When a gene that codes for a protein is active in a cell, its information is transcribed from DNA form into lengths of nucleic acid called messenger RNA (mRNA). If all goes well, these coded mRNA signals make their way to the cell's protein-factories, which use them as templates to synthesize new proteins. RNA-silencing, also called RNA interference (RNAi), is the interception and destruction of these messages -- and as such, is a powerful and specific regulator of cell activity, as well as a strong defender against viral genes.
The silencing process requires not only an Argonaute protein but also a small length of guide RNA, known as a short-interfering RNA or microRNA. The guide RNA fits into a slot on Argonaute and serves as a target recognition device. Like a coded strip of VelcroTM, it latches onto a specific mRNA target whose sequence is the chemical mirror image, or "complement," of its own -- thus bringing Argonaute into contact with its doomed prey.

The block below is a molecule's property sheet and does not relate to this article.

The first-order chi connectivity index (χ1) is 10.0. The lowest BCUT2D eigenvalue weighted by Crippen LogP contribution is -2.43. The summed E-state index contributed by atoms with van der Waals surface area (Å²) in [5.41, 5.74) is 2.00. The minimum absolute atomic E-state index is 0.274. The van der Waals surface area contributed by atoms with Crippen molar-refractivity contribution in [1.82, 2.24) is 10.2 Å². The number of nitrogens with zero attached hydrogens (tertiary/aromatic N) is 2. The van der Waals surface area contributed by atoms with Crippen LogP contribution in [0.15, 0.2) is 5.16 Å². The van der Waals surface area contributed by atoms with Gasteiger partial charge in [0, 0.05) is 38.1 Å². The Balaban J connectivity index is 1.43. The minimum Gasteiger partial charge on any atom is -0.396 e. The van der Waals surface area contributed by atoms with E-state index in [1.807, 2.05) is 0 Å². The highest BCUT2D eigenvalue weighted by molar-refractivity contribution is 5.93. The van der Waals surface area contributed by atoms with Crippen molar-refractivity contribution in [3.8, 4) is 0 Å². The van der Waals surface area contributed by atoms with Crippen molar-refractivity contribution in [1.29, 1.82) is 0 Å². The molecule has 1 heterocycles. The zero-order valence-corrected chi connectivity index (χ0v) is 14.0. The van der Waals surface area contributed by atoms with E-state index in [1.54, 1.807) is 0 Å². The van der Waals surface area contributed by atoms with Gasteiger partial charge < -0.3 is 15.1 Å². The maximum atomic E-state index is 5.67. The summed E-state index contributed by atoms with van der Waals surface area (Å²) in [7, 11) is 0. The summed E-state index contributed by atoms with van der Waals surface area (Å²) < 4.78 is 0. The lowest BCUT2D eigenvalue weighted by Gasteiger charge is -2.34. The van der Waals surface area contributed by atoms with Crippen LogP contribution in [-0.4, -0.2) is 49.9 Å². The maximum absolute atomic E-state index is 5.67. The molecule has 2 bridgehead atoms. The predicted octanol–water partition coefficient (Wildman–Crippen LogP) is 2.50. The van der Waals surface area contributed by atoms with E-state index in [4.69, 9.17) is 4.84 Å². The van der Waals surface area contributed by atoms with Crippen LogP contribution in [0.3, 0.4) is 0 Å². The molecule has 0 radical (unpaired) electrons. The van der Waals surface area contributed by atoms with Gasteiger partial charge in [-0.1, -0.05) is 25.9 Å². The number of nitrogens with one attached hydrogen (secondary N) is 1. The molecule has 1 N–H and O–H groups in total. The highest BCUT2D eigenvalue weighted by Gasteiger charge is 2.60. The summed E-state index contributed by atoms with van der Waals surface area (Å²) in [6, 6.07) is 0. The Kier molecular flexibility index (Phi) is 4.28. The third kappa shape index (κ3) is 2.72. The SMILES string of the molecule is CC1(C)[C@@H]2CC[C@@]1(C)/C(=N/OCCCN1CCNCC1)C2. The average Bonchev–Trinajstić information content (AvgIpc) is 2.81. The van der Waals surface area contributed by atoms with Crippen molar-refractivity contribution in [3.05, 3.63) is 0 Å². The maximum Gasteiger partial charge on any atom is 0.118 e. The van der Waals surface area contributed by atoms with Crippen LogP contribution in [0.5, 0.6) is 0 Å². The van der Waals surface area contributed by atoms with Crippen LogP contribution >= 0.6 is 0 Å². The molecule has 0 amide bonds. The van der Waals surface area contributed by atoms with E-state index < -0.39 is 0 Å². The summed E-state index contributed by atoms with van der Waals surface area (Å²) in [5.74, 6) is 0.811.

A team of scientists has now revealed Argonaute2's structure and that it has the same basic set of working parts as bacterial Argonaute proteins, except that they are arranged somewhat differently. Also, key parts of Argonaute2 have extra loops and other structures, not seen in bacterial versions, which may play roles in binding to guide RNA. Finally, Argonaute2 has what appear to be binding sites for additional co-factor proteins that are thought to perform other destructive operations on the target mRNA.